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Reference type: Journal
Authors: Defreese JL, Katz A
Article Title: Shape-selective covalent binding in bulk, microporous imprinted silica.
Publication date: 2006
Journal: Microporous And Mesoporous Materials
Volume: 89
Issue: (1-3)
Page numbers: 25-32.
DOI: 10.1016/j.micromeso.2005.09.023
Alternative URL: http://www.sciencedirect.com/science/article/B6TH4-4HM7S84-1/2/ad0829c46c72fd18681cbb93bd232131

Abstract: The first demonstration of shape-selective covalent binding in bulk, microporous imprinted silica is provided. The synthetic approach utilizes acid-catalyzed sol-gel hydrolysis and condensation of tetraethyl orthosilicate with a carbamate-based organosilane imprint for synthesis of hybrid organic-inorganic materials. Cleavage of the immobilized imprint carbamate synthesizes isolated primary or secondary amines within templated pockets that are complementary to the imprint size and shape. Two chiral imprints are investigated. The imprint based upon a phenyl alcohol leaves an achiral primary amine after carbamate deprotection, while the imprint based upon a proline scaffold leaves behind a chiral secondary amine after carbamate deprotection. Binding selectivity of the imprinted silicas is investigated via the covalent attachment of racemic isocyanate mixtures for simultaneous assessment of shape-selectivity and enantioselectivity. Shape-selectivity for the binding of α-methylbenzyl isocyanate over a 1-naphthyl homologue was observed across a range of materials. Investigation of the origin of selectivity by using particles of varying size shows that the selectivity partially arises from bulk sieving effects of mass transport limitations in the material network. However, due to significant particle size distributions, it is possible that the system exists in an intermediate regime where binding results are a complex mixture of sieving and shape-selective imprinted site effects. The results are consistent with the previous observation that amines in bulk, microporous imprinted silica are isolated and have been confined to a microporous network. This confinement of the bulky imprints, which would be difficult to accomplish via a post-synthetic grafting procedure, illustrates the synthetic utility of the imprinting method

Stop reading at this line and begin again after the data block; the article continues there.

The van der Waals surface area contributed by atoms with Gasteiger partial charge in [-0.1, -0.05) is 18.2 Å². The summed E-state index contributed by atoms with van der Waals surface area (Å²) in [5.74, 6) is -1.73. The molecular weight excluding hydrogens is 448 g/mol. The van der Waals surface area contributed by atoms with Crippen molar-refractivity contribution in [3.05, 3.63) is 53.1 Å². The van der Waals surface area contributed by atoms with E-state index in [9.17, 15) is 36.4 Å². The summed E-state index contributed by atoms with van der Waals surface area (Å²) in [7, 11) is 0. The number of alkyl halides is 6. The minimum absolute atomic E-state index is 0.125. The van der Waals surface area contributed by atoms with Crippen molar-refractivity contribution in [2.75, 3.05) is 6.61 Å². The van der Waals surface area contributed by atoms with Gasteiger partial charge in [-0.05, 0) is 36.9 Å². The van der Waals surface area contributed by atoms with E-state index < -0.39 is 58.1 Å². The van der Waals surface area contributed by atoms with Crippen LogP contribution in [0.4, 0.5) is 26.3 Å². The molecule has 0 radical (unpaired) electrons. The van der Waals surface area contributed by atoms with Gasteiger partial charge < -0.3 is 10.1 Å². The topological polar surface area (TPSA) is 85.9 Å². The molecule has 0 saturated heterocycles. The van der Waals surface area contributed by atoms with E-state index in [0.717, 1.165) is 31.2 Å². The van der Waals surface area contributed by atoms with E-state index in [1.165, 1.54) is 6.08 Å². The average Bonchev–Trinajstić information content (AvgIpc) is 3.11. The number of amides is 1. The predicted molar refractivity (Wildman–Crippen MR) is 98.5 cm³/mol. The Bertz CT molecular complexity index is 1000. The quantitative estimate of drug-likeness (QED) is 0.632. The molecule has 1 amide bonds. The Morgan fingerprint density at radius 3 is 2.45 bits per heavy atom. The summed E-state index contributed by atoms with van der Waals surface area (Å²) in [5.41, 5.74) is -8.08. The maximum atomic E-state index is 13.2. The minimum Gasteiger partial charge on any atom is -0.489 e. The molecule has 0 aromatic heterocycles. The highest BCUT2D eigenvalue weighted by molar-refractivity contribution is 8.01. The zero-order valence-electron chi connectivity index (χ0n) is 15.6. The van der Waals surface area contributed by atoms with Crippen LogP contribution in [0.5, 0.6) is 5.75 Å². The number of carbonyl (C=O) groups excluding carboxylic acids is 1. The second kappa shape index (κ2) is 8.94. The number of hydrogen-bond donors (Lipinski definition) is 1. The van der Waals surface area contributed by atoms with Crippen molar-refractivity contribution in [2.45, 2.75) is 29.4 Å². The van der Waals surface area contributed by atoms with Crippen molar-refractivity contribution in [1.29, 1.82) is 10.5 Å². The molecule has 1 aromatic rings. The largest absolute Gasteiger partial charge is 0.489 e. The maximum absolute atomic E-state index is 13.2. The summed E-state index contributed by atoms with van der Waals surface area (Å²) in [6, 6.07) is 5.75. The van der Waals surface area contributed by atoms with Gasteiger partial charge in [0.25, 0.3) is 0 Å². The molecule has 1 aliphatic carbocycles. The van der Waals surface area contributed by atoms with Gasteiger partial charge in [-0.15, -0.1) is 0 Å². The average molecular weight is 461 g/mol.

Template and target information: 3-triethoxysilylpropyl-carbamic acid 1-phenyl-ethyl ester, 1-benzyloxycarbonyl-2-(3-triethoxysilyl) propylaminocarbonylpyrrolidine
Author keywords: covalent imprinting, Hybrid organic, inorganic materials, sol-gel, selective adsorption, Microporous sieving


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